Since splitting with Wiseman she had a brief romance with Matt Rife, a 21-year-old aspiring actor which fizzled out almost as soon as it began. 


   In her new movie The Only Living Boy In New York, she plays a woman who has affairs with both a father (Pierce Brosnan) and his son (Callum Turner).   
  "What I like about the movie is that it’s very much about human beings being human and flawed and still being decent people," she says. "I think it's tempting to see everything as black and white, but all of the characters in this movie are going through some sort of odd crisis in their lives and you can take a moral stance on any of them--- for Pierce Brosnan’s character for having an affair or his son for having an affair with his father’s woman, or my character.  But actually, they are human beings bumbling along and it’s quite human."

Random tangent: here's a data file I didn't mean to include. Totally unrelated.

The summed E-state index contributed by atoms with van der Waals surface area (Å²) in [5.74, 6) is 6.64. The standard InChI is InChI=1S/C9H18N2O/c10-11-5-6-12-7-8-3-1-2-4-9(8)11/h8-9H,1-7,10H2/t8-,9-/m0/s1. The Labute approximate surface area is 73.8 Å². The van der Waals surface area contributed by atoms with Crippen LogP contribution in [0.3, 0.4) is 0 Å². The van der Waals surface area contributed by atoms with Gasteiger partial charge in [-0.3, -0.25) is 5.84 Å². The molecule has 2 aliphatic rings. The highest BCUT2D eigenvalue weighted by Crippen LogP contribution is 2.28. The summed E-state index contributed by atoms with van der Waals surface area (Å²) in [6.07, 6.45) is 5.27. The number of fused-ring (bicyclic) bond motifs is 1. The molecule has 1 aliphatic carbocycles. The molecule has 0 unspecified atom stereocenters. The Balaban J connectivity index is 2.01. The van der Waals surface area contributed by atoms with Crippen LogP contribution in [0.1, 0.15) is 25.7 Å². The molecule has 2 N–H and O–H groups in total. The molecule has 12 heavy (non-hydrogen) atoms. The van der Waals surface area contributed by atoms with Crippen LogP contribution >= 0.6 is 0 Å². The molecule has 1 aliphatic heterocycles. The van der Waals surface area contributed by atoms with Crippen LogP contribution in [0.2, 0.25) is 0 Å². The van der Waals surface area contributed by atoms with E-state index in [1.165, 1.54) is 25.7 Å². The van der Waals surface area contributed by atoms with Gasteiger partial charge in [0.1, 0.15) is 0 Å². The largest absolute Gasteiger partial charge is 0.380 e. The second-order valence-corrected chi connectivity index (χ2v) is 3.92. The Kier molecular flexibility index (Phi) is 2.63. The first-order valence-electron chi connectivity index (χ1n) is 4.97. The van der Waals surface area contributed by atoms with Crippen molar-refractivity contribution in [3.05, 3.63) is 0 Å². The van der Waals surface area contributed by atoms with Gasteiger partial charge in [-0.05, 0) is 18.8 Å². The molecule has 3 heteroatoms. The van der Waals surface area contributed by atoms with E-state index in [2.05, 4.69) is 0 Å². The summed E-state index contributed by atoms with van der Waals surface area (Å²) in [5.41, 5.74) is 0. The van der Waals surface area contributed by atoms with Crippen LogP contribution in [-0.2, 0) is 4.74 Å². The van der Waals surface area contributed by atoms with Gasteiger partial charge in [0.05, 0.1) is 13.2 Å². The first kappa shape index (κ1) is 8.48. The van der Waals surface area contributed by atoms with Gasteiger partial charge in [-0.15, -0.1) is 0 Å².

The story poses the question, What is love?
  "What is love? I don’t know," she says. "It’s one of those things you figure out.
    "I am the sort of person who would throw themselves in front of a train for someone else and that is a humbling, terrifying thing.  Love is a very nice thing, but it’s also a kind of bloody, scary thing."


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COREY FELDMAN WANTS $10 MILLION FOR CHILD MOLESTATION MOVIE